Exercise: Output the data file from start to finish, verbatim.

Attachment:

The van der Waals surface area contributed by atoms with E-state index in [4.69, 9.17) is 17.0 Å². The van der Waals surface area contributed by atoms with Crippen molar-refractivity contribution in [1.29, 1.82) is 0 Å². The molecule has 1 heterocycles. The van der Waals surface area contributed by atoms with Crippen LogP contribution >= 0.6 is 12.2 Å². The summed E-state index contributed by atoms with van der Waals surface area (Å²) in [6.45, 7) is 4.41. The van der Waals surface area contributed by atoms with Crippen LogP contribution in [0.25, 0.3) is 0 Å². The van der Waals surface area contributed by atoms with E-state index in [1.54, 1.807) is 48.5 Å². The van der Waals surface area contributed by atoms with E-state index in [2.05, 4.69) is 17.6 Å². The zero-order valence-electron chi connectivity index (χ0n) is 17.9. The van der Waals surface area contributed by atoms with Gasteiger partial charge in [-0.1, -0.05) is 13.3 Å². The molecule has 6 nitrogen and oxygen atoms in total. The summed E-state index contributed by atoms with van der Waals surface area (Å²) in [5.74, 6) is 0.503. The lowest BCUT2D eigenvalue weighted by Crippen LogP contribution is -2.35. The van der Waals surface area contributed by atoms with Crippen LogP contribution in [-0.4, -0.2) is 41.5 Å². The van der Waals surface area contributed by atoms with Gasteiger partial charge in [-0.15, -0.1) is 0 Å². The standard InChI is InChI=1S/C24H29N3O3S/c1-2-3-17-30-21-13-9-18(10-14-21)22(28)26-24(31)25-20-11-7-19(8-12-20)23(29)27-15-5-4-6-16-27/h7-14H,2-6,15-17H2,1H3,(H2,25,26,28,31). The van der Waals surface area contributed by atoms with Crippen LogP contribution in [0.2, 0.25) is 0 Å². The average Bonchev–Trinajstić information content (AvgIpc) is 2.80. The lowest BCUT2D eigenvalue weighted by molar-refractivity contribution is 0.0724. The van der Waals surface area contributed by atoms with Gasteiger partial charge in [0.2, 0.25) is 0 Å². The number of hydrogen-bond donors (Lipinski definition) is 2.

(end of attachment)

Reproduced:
The van der Waals surface area contributed by atoms with E-state index in [4.69, 9.17) is 17.0 Å². The van der Waals surface area contributed by atoms with Crippen molar-refractivity contribution in [1.29, 1.82) is 0 Å². The molecule has 1 heterocycles. The van der Waals surface area contributed by atoms with Crippen LogP contribution >= 0.6 is 12.2 Å². The summed E-state index contributed by atoms with van der Waals surface area (Å²) in [6.45, 7) is 4.41. The van der Waals surface area contributed by atoms with Crippen LogP contribution in [0.25, 0.3) is 0 Å². The van der Waals surface area contributed by atoms with E-state index in [1.54, 1.807) is 48.5 Å². The van der Waals surface area contributed by atoms with E-state index in [2.05, 4.69) is 17.6 Å². The zero-order valence-electron chi connectivity index (χ0n) is 17.9. The van der Waals surface area contributed by atoms with Gasteiger partial charge in [-0.1, -0.05) is 13.3 Å². The molecule has 6 nitrogen and oxygen atoms in total. The summed E-state index contributed by atoms with van der Waals surface area (Å²) in [5.74, 6) is 0.503. The lowest BCUT2D eigenvalue weighted by Crippen LogP contribution is -2.35. The van der Waals surface area contributed by atoms with Crippen LogP contribution in [-0.4, -0.2) is 41.5 Å². The van der Waals surface area contributed by atoms with Gasteiger partial charge in [-0.15, -0.1) is 0 Å². The standard InChI is InChI=1S/C24H29N3O3S/c1-2-3-17-30-21-13-9-18(10-14-21)22(28)26-24(31)25-20-11-7-19(8-12-20)23(29)27-15-5-4-6-16-27/h7-14H,2-6,15-17H2,1H3,(H2,25,26,28,31). The van der Waals surface area contributed by atoms with Crippen LogP contribution in [0.2, 0.25) is 0 Å². The average Bonchev–Trinajstić information content (AvgIpc) is 2.80. The lowest BCUT2D eigenvalue weighted by molar-refractivity contribution is 0.0724. The van der Waals surface area contributed by atoms with Gasteiger partial charge in [0.2, 0.25) is 0 Å². The number of hydrogen-bond donors (Lipinski definition) is 2.